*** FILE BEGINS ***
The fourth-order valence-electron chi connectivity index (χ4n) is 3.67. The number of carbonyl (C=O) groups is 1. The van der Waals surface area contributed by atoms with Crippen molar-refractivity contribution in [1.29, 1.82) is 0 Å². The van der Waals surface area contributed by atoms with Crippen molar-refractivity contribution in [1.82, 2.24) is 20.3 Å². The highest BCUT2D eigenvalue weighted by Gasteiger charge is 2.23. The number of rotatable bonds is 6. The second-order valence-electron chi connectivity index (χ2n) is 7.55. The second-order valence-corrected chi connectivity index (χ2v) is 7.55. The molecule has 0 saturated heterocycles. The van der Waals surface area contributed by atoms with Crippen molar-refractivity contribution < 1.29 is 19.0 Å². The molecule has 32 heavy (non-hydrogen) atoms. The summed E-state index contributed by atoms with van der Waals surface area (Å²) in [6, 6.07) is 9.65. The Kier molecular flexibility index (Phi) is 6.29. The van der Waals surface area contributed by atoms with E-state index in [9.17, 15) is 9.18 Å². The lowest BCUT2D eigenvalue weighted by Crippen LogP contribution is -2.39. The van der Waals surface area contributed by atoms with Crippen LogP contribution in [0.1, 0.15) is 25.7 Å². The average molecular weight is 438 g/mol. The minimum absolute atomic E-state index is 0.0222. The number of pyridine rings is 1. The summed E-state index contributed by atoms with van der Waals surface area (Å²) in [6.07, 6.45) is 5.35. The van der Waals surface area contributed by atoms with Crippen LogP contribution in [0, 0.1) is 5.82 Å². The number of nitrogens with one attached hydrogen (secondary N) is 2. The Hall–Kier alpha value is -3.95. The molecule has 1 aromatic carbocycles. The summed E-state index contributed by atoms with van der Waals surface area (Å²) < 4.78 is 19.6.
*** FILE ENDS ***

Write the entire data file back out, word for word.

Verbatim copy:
The fourth-order valence-electron chi connectivity index (χ4n) is 3.67. The number of carbonyl (C=O) groups is 1. The van der Waals surface area contributed by atoms with Crippen molar-refractivity contribution in [1.29, 1.82) is 0 Å². The van der Waals surface area contributed by atoms with Crippen molar-refractivity contribution in [1.82, 2.24) is 20.3 Å². The highest BCUT2D eigenvalue weighted by Gasteiger charge is 2.23. The number of rotatable bonds is 6. The second-order valence-electron chi connectivity index (χ2n) is 7.55. The second-order valence-corrected chi connectivity index (χ2v) is 7.55. The molecule has 0 saturated heterocycles. The van der Waals surface area contributed by atoms with Crippen molar-refractivity contribution < 1.29 is 19.0 Å². The molecule has 32 heavy (non-hydrogen) atoms. The summed E-state index contributed by atoms with van der Waals surface area (Å²) in [6, 6.07) is 9.65. The Kier molecular flexibility index (Phi) is 6.29. The van der Waals surface area contributed by atoms with E-state index in [9.17, 15) is 9.18 Å². The lowest BCUT2D eigenvalue weighted by Crippen LogP contribution is -2.39. The van der Waals surface area contributed by atoms with Crippen LogP contribution in [0.1, 0.15) is 25.7 Å². The average molecular weight is 438 g/mol. The minimum absolute atomic E-state index is 0.0222. The number of pyridine rings is 1. The summed E-state index contributed by atoms with van der Waals surface area (Å²) in [6.07, 6.45) is 5.35. The van der Waals surface area contributed by atoms with Crippen LogP contribution in [0, 0.1) is 5.82 Å². The number of nitrogens with one attached hydrogen (secondary N) is 2. The Hall–Kier alpha value is -3.95. The molecule has 1 aromatic carbocycles. The summed E-state index contributed by atoms with van der Waals surface area (Å²) < 4.78 is 19.6.